______. N.d.b. Jamaica Information Service (JIS). "Ministry of Justice." http://www.jis.gov.jm/justice/index.asp [Accessed 5 Apr. 2007]

The Jamaica Observer. 1 March 2007. Alicia Dunkley. "No Consent from the DPP." http://www.jamaicaobserver.com/news/html/20070228t220000-0500_119756_obs_no_consent_from_the_dpp.asp [Accessed 5 Apr. 2007]

______. 16 January 2006. Margarette May Macauley. "Visiting Relationships and Domestic Violence." http://www.jamaicaobserver.com/magazines/allwoman/html/20060115t200000-0500_96669_obs_visiting_relationships_and_domestic_violence.asp [Accessed 5 Apr. 2007]

United States (US). 6 March 2007. Department of State. "Jamaica." Country Reports on Human Rights Practices for 2006. http://www.state.gov/g/drl/rls/hrrpt/2006/78897.htm [Accessed 5 Apr. 2007]

United Nations (UN). 25 August 2006. Convention on the Elimination of All Forms of Discrimination Against Women (CEDAW). Committee on the Elimination of All Forms of Discrimination Against Women. Concluding Comments of the Committee on the Elimination of Discrimination Against Women: Jamaica. (CEDAW/C/JAM/CO/5) http://www.unhchr.ch/tbs/doc.nsf/898586b1dc7b4043c1256a450044f331/deba4d2178fbd860c12572280050ff85/$FILE/N0648078.pdf [Accessed 6 Feb. 2007]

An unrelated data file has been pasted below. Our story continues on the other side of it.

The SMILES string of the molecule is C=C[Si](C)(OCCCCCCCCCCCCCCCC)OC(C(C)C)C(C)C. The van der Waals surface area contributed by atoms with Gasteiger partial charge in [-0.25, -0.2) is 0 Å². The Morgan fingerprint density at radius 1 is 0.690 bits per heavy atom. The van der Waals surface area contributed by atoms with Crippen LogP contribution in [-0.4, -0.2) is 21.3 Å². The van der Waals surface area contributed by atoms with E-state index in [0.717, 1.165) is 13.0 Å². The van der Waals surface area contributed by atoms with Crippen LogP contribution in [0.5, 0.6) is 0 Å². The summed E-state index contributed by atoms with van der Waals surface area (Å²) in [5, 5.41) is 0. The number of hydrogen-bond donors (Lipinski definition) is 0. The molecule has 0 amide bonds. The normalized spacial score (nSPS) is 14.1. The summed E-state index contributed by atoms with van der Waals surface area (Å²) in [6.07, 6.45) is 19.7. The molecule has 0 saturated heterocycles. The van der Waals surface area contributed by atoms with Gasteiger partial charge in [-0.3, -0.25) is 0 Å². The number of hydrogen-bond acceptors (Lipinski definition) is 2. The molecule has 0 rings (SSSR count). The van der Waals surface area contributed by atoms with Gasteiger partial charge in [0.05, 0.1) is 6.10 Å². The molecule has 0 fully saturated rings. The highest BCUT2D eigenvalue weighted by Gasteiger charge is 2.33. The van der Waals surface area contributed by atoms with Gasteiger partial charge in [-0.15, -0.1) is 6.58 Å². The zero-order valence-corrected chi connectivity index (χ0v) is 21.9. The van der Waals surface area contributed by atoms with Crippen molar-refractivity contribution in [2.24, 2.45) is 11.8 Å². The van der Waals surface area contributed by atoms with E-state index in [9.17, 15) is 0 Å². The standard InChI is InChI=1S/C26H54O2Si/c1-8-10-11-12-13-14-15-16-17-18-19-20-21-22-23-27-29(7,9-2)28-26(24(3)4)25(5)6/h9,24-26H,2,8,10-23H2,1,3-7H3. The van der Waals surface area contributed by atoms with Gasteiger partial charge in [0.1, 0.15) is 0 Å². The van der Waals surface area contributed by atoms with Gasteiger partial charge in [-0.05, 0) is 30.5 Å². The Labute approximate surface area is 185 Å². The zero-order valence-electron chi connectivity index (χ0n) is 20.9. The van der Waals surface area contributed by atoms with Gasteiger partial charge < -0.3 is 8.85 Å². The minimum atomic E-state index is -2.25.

Additional Sources Consulted

Oral sources: The Association of Women's Organizations in Jamaica (AWOJA) and Women Incorporated did not provide information to the Research Directorate within the time constraints of this Response.

Internet sources, including: British Broadcasting Corporation (BBC); Caribbean Association for Feminist Research and Action (CAFRA); European Country of Origin Information Network (ecoi.net); Family Health International; Independent Jamaica Council for Human Rights; Inter-American Court of Human Rights; International Federation of Human Rights Defenders (FIDH); Jamaica Family Planning Association; Jamaica Gleaner; Office of the United Nations (UN) High Commissioner for Refugees (UNHCR); Reliefweb; UN Integrated Regional Information Networks (IRIN); U.S. Committee for Refugees and Immigrants (USCRI); Women's Crisis Centre, Kingston; World Health Organization (WHO); World Organization Against Torture (OMCT).